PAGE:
* Translation by Serge Roube
There is a great variety of cases spanning from the rarest woods to more classical ones. While Thomas de Colmar was alive, until 1870, the cases were mostly made of Ebony and/or Ebony veneer. Delicately inlaid with threads of brass, they have “Aritmometre” written on the lid. Inside, a holding area allows you to store a stylus, some pegs to indicate the decimal places, a bit of paper...
After 1870, the Black Cases are mostly found with 20 digit machines. We have one example of a Payen Arithmometer with a black case, which makes it quite scarce. Additionally, they no longer have the same quality of manufacturing and a black lacquer replaces the beautiful ebony inlay!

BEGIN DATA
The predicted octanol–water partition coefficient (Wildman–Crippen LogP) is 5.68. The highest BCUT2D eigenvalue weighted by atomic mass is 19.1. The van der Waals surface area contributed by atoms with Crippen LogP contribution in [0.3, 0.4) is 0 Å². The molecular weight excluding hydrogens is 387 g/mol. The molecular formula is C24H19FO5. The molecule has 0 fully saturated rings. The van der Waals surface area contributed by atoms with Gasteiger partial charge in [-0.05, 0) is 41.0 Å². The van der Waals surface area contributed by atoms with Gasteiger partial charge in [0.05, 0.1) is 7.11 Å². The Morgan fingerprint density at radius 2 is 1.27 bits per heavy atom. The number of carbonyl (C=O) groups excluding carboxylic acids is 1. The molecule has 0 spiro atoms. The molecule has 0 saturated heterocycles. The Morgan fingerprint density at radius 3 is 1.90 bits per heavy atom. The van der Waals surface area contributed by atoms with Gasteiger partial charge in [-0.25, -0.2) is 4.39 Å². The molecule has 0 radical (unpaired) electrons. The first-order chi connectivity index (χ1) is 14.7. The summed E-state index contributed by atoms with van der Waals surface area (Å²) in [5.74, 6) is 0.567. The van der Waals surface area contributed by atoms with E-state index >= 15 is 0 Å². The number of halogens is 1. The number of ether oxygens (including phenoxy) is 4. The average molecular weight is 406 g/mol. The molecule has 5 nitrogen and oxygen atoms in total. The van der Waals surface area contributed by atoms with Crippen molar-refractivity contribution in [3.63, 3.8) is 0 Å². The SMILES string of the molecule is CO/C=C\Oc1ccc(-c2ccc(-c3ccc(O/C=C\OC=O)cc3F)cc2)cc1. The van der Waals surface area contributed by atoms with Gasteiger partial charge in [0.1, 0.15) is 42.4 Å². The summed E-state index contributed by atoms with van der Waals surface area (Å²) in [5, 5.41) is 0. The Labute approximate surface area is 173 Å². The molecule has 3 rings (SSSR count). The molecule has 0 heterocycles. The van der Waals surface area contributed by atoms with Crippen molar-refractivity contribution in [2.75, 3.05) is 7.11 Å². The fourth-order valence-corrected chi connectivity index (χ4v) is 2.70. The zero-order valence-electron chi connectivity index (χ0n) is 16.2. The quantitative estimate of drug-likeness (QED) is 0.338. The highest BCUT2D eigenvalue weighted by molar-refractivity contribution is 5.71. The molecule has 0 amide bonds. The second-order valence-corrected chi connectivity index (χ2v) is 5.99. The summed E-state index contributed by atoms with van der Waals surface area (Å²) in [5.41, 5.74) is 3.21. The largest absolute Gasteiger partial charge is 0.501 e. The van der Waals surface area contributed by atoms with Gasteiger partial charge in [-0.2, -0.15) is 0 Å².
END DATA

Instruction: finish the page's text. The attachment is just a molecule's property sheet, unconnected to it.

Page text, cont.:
Mahogany first appear on a prototype of 1850. The case is made of a beautiful blond mahogany! One distinctive feature is the grooves carved in the wood to allow the cylinders to rotate! The cabinet-maker must have messed up the dimensions!
Oak was one of the favorite woods used on the last Thomas and was used almost exclusively for the Payen production. These cases were solid and cheaper to manufacture!